Sie sind auf Seite 1von 54


Shuffle Festival opened the gates of St Clements Hospital to the public for the first time since 1849, when the institution was built as a workhouse, later to become a psychiatric hospital until 2007. Shuffle was a month long exploration of the wealth of artistic talent in the area, curated by Danny Boyle and presented by the East London Community Land Trust (ELCLT). Shuffle is first and foremost a Community Arts Festival that aims to raise the profile and viability of establishing a permanent cultural hub on the site to complement the housing development. The housing development is a ground breaking project as it will be the first ever Urban Community Land Trust in the UK. When built, it will comprise of 23 of the 275 houses and be held in trust. The ELCLT along with the thousands in attendance at Shuffle believe that the CLT will provide more in the way of local enterprise, training, education and community cohesion. This will be possible through the use of the John Denham building (which dominates the street frontage of the site) as a permanent cultural centre. This will incorporate a wide range of facilities that support local people through careful programming, and selection of tenants by the Community Foundation. The running of this building would build on the popular activities over the summer, which are also currently lacking in the area. These include: film, poetry, theatre, alternative mental health practices & guidance, artist studios, woodwork, seasonal gardening and food growing, market stalls, small business, a community cafe, music recitals and gallery space. We propose that the building is run and maintained by a group comprising the Community Foundation, along with a professional space management company of their selection. We believe this will deliver a high quality space with a lively and truly representative face for this exciting development.

1 / The Team + Collaborators 2 / The Programme a) Art camp b) Outsider poetry c) Cockney Heritage Festival d)Theatre e) Film Festival f) Day Of The Mind g) Compulsion 3 / Conclusion + Manifesto 4 / Reinvestment Strategy 5/ The Future of Culture & Community at St Clements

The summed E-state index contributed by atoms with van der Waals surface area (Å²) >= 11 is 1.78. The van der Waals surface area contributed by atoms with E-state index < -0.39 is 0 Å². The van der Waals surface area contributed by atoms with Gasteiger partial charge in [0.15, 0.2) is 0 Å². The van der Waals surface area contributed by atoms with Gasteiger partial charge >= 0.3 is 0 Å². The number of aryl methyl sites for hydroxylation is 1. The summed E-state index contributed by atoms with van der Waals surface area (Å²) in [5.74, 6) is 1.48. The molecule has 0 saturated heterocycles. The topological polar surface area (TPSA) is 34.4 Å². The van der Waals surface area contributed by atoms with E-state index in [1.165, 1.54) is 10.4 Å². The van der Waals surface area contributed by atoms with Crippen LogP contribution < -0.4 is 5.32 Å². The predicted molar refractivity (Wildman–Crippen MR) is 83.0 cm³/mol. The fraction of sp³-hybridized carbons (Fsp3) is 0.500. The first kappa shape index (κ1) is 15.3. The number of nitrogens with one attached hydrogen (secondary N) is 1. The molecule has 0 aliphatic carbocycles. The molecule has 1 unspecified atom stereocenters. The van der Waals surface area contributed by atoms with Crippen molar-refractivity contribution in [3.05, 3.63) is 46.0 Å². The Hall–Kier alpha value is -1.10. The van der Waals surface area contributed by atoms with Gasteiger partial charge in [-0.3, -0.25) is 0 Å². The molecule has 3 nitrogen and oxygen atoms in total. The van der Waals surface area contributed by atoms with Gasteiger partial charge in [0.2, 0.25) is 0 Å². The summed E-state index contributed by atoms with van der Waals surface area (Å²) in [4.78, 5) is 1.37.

Shuffle was run by a team of 100 Volunteers and 4 members of staff. As observed by Danny Boyle, Shuffles huge success was fuelled by the same spirit of the previous summers Olympic games one of volunteering, optimism, and participation in the public realm. It was conceived of and executed within three short months as a response to the forthcoming development and the local communitys desire to inhabit the space prior to development as a way of seeding the space with a community heart and presence, to form the future of the site. The festival set out to explore and honour the history of the site. St Clements has a chequered history and is of great significance to many peoples lives in the area. Our team consists of people from all walks of life but we are especially proud of our engagement with St Clements ex-patients and nurses, our friends at Friends Of East End Loonies (F.E.E.L.), The Hearing Voices Network and artists like Bobby Baker who bring to the forefront issues and taboos that still exist around people suffering from mental disorders.


East London Furniture make furniture from 100% recycled materials, salvaged from waste meaning that most materials used in their products have been diverted from landfill. They are supported by Crisis, and work together with them to run training workshops that teach woodworking skills to Crisis members. ELF partnered with the Shuffle team to build a caf on site, which they ran in the lead up and for the duration of the festival. Crisis members built the furniture that was used in the caf during one of these workshops. They also built planter boxes in which to grow flowers and vegetables on site, which were ready in time for the festival and served in the caf.